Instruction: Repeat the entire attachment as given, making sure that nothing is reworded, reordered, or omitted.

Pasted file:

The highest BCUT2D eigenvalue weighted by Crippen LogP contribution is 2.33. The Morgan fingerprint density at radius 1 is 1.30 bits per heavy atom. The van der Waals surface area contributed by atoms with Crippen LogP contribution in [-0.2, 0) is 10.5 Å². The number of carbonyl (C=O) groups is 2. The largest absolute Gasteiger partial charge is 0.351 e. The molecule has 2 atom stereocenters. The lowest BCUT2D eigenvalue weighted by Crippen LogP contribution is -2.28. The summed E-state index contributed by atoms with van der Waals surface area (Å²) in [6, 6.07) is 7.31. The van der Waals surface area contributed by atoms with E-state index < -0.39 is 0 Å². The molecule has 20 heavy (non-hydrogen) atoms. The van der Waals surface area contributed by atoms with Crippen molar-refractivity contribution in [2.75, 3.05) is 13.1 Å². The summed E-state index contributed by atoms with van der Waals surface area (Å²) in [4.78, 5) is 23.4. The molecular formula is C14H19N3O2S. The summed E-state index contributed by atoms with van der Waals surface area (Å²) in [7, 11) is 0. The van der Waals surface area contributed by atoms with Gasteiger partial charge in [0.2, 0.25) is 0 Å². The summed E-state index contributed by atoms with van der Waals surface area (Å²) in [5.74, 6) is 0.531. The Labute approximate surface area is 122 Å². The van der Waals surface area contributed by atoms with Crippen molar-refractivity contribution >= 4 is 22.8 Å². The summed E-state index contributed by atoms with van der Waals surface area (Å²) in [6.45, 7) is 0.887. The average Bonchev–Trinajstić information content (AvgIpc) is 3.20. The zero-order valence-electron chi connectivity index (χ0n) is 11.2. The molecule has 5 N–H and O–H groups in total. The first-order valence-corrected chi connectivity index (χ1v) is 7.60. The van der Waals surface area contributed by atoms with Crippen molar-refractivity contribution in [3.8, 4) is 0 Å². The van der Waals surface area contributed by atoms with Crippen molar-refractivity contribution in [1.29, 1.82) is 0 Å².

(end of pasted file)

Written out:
The highest BCUT2D eigenvalue weighted by Crippen LogP contribution is 2.33. The Morgan fingerprint density at radius 1 is 1.30 bits per heavy atom. The van der Waals surface area contributed by atoms with Crippen LogP contribution in [-0.2, 0) is 10.5 Å². The number of carbonyl (C=O) groups is 2. The largest absolute Gasteiger partial charge is 0.351 e. The molecule has 2 atom stereocenters. The lowest BCUT2D eigenvalue weighted by Crippen LogP contribution is -2.28. The summed E-state index contributed by atoms with van der Waals surface area (Å²) in [6, 6.07) is 7.31. The van der Waals surface area contributed by atoms with E-state index < -0.39 is 0 Å². The molecule has 20 heavy (non-hydrogen) atoms. The van der Waals surface area contributed by atoms with Crippen molar-refractivity contribution in [2.75, 3.05) is 13.1 Å². The summed E-state index contributed by atoms with van der Waals surface area (Å²) in [4.78, 5) is 23.4. The molecular formula is C14H19N3O2S. The summed E-state index contributed by atoms with van der Waals surface area (Å²) in [7, 11) is 0. The van der Waals surface area contributed by atoms with Gasteiger partial charge in [0.2, 0.25) is 0 Å². The summed E-state index contributed by atoms with van der Waals surface area (Å²) in [5.74, 6) is 0.531. The Labute approximate surface area is 122 Å². The van der Waals surface area contributed by atoms with Crippen molar-refractivity contribution >= 4 is 22.8 Å². The summed E-state index contributed by atoms with van der Waals surface area (Å²) in [6.45, 7) is 0.887. The average Bonchev–Trinajstić information content (AvgIpc) is 3.20. The zero-order valence-electron chi connectivity index (χ0n) is 11.2. The molecule has 5 N–H and O–H groups in total. The first-order valence-corrected chi connectivity index (χ1v) is 7.60. The van der Waals surface area contributed by atoms with Crippen molar-refractivity contribution in [3.8, 4) is 0 Å². The van der Waals surface area contributed by atoms with Crippen molar-refractivity contribution in [1.29, 1.82) is 0 Å².